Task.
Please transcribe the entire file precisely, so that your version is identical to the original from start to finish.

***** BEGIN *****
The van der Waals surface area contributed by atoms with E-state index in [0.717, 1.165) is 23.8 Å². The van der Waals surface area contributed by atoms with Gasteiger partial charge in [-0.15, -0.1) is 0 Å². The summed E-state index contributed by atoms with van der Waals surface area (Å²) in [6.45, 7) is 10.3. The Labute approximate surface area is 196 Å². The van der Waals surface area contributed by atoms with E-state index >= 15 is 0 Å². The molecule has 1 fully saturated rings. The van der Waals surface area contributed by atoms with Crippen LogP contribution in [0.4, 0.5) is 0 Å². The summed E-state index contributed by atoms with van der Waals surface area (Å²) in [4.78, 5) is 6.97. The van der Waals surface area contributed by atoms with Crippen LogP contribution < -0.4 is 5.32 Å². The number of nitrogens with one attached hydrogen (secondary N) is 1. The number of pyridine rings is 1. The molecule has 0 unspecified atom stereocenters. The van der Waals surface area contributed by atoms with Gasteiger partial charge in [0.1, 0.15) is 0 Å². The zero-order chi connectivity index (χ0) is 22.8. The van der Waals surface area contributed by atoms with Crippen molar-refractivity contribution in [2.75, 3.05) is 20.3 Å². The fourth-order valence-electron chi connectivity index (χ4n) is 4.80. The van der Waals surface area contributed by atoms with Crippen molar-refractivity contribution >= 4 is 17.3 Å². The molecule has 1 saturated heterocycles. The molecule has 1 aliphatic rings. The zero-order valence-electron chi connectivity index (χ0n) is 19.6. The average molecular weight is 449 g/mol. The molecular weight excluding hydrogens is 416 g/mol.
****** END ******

The van der Waals surface area contributed by atoms with E-state index in [0.717, 1.165) is 23.8 Å². The van der Waals surface area contributed by atoms with Gasteiger partial charge in [-0.15, -0.1) is 0 Å². The summed E-state index contributed by atoms with van der Waals surface area (Å²) in [6.45, 7) is 10.3. The Labute approximate surface area is 196 Å². The van der Waals surface area contributed by atoms with E-state index >= 15 is 0 Å². The molecule has 1 fully saturated rings. The van der Waals surface area contributed by atoms with Crippen LogP contribution in [0.4, 0.5) is 0 Å². The summed E-state index contributed by atoms with van der Waals surface area (Å²) in [4.78, 5) is 6.97. The van der Waals surface area contributed by atoms with Crippen LogP contribution < -0.4 is 5.32 Å². The number of nitrogens with one attached hydrogen (secondary N) is 1. The number of pyridine rings is 1. The molecule has 0 unspecified atom stereocenters. The van der Waals surface area contributed by atoms with Gasteiger partial charge in [0.1, 0.15) is 0 Å². The zero-order chi connectivity index (χ0) is 22.8. The van der Waals surface area contributed by atoms with Crippen molar-refractivity contribution in [2.75, 3.05) is 20.3 Å². The fourth-order valence-electron chi connectivity index (χ4n) is 4.80. The van der Waals surface area contributed by atoms with Crippen molar-refractivity contribution >= 4 is 17.3 Å². The molecule has 1 saturated heterocycles. The molecule has 1 aliphatic rings. The zero-order valence-electron chi connectivity index (χ0n) is 19.6. The average molecular weight is 449 g/mol. The molecular weight excluding hydrogens is 416 g/mol.